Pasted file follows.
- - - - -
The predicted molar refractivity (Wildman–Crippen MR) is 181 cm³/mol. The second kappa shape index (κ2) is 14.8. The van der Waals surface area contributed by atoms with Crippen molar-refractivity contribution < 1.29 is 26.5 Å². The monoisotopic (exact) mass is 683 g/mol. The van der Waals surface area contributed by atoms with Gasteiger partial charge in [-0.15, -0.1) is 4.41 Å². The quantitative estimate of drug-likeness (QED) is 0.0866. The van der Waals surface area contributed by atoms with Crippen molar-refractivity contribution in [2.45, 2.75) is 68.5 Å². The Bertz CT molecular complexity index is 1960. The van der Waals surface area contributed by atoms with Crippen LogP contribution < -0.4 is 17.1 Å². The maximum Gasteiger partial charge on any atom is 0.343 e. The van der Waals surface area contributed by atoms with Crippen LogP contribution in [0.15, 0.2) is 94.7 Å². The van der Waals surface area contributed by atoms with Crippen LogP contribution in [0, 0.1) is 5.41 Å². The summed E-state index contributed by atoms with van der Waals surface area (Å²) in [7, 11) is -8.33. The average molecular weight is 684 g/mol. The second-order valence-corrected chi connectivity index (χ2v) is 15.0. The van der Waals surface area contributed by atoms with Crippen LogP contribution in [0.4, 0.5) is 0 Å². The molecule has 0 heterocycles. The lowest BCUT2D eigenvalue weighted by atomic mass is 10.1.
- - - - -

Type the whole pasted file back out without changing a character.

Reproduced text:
The predicted molar refractivity (Wildman–Crippen MR) is 181 cm³/mol. The second kappa shape index (κ2) is 14.8. The van der Waals surface area contributed by atoms with Crippen molar-refractivity contribution < 1.29 is 26.5 Å². The monoisotopic (exact) mass is 683 g/mol. The van der Waals surface area contributed by atoms with Gasteiger partial charge in [-0.15, -0.1) is 4.41 Å². The quantitative estimate of drug-likeness (QED) is 0.0866. The van der Waals surface area contributed by atoms with Crippen molar-refractivity contribution in [2.45, 2.75) is 68.5 Å². The Bertz CT molecular complexity index is 1960. The van der Waals surface area contributed by atoms with Crippen LogP contribution < -0.4 is 17.1 Å². The maximum Gasteiger partial charge on any atom is 0.343 e. The van der Waals surface area contributed by atoms with Crippen LogP contribution in [0.15, 0.2) is 94.7 Å². The van der Waals surface area contributed by atoms with Crippen LogP contribution in [0, 0.1) is 5.41 Å². The summed E-state index contributed by atoms with van der Waals surface area (Å²) in [7, 11) is -8.33. The average molecular weight is 684 g/mol. The second-order valence-corrected chi connectivity index (χ2v) is 15.0. The van der Waals surface area contributed by atoms with Crippen LogP contribution in [0.4, 0.5) is 0 Å². The molecule has 0 heterocycles. The lowest BCUT2D eigenvalue weighted by atomic mass is 10.1.